An anchoring device 380, which can take various forms such as shown in FIGS. 2, 3 and 13, is affixed to a terminal end of the superior end portion 352. The main or first component 350 can be fully supported, including the limbs, with the structures previously described or many include one or more discrete support structures placed therealong. Such structures can be placed about an outer circumference or inner circumference of the graft. The limbs can be unsupported except at their ends initially and then support structures can be placed in them later. Moreover, each of the four limbs 362, 364, 365, 366 (See FIG. 18 for limb 365 not shown in FIG. 14) can be equipped with mating structures such as those shown in FIGS. 5-7. Additionally, as before, radiopaque rings or markers can be placed along the inside or outside of various components of the graft device of the present invention. These can aid in assembling as well as orientating the graft device within vasculature.

Delivery of the main component 350 within the target site requires a sheath such as a large bore 20-24 French sheath. Any conventional delivery catheter so equipped can be employed. Such conventional catheters may further include an expandable or inflatable member for opening or implanting the support and anchoring devices attached to the main component 350. The delivery catheter is additionally contemplated to include structures or means for accomplishing relative longitudinal movement between the main component 300 and the delivery catheter in order to facilitate deployment and implantation. Conventional guidewires are also contemplated for providing a path taken by any of the delivery catheters used to deploy components of the graft device of the present invention.

In operation, the main component 350 is advanced to a desired level within the thoracic aorta 400 and rotated to align the limbs 362, 364, 365 and 366 with their corresponding branch arteries. A trans-brachial catheter (not shown) can be used for angiographic localization of the branch arteries. The goal is to position the terminal ends of the limbs 362, 364, 365, 366, 1-2 cm above the corresponding branch artery.

With specific reference to FIGS. 15-19, there is shown a preferred procedure for attaching or overlaying a limb extension 452 with a limb 362 of the main or first component 300. As described above, the limb extensions 452 can be fully supported with the devices shown in FIGS. 2-5, 15-22 about an interior or exterior of a particular limb extension 452. The limb extensions are also equipped with grappling or corresponding mating structures (See FIG. 7, for example) configured to engage structures or devices affixed to the limbs 362, 364, 365, 366.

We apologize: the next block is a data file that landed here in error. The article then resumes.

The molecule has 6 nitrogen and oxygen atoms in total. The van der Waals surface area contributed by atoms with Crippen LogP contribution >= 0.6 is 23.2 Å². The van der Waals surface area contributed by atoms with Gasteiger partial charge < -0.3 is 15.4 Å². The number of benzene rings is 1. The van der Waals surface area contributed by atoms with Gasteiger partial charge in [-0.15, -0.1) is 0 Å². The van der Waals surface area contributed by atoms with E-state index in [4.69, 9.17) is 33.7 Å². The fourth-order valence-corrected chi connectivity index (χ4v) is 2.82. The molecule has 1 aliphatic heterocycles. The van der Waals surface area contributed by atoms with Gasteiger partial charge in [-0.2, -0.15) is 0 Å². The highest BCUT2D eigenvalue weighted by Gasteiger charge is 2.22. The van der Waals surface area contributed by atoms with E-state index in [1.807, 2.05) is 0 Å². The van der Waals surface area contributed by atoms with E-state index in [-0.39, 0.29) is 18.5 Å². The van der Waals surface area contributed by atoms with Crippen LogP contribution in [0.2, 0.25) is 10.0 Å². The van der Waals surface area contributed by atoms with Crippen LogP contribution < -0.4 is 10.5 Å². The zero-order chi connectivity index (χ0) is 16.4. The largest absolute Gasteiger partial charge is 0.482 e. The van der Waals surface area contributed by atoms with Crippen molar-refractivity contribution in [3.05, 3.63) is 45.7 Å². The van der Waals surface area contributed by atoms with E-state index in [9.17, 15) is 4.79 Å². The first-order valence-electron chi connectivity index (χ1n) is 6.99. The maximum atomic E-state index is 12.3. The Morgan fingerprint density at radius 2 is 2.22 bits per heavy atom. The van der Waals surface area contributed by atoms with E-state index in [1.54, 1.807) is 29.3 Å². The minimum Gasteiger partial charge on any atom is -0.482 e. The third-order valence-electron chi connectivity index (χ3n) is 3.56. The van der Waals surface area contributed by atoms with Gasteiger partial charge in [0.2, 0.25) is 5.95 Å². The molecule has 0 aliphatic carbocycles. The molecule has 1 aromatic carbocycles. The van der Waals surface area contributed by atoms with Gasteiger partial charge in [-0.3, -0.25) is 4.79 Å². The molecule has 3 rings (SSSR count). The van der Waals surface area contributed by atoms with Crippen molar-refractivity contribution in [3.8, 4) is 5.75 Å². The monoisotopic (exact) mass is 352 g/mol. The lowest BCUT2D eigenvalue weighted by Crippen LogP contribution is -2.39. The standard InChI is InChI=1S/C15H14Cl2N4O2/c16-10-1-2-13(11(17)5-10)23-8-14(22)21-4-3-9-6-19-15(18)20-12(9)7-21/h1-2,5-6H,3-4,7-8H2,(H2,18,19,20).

Limb extensions 452 are contemplated to be inserted through a surgically exposed brachial artery, right or left, depending upon the aortic arch anatomy. In theory, right-side access carries a greater risk of stroke, but it sometimes provides a less tortuous route to the descending thoracic aorta 400. As shown in FIG. 15, a guiding catheter 500 is inserted from the brachial artery to the proximal descending thoracic aorta 400. This helps guide the catheter 500 through the aortic arch and minimizes the risk of stroke. The catheter 500 is further positioned through an opening 358 found in the superior end portion 352 of the main component 350 and out an opening or aperture 368 formed in a terminal end of a first limb 362. At this time, a small volume of contrast can be injected to confirm sheath positioning. Depending on the target anatomy, a small radius J-tip catheter 502 can be advanced over a previously placed guidewire and utilized for directing the catheter 500 within the proper branch artery 402, the catheter providing a means of angiography and atraumatic passage into the branch artery. Power injection of full strength contrast (20 ml at 20 ml/s) can be used to more clearly show the anatomy.

The guiding catheter 500 is then replaced with a 12 French endhole sheath 504 (FIG. 16). Next a delivery catheter 506 retaining a limb extension 452 (FIG. 17) is advanced within the sheath 504 and positioned within the target branch artery 402. The delivery catheter 506 is contemplated to be equipped with structure or means, such as a pusher device to accomplish relative longitudinal movement of the catheter and limb extensions 452 and to release the same at the target site (FIGS. 18, 19). The delivery catheter 506 can further include an expandable or inflatable member 508 which is provided to facilitate implantation of the limb extension 452.

The foregoing is repeated until a bridge is provided from the main component to each of the branch arteries (See FIG. 20). The extensions 452 are placed so that there is at least a 2 cm of overlap with both the branch artery and a particular limb of the main component. If this is not feasible using one extension, additional extensions are added, starting distally. Another injection of contrast through the brachial sheath confirms positioning and sealing.

It is recognized that the extensions 452 as well as any other component being joined, can be implanted taking either an inferior or a superior approach. That is, the extensions can be implanted from below the main component 350 or from above as described. Additionally, extender cuffs can be employed to seal a terminal end of the extension within vasculature. The extender cuffs can take on a myriad of forms including an expandable or self-expanding mesh-type frame defined by crossing members, or may embody the attachment or anchoring devices 80, 90 depicted in FIGS. 2 and 3. A simple expandable elastic tube or sleeve or equivalent structures are also suitable.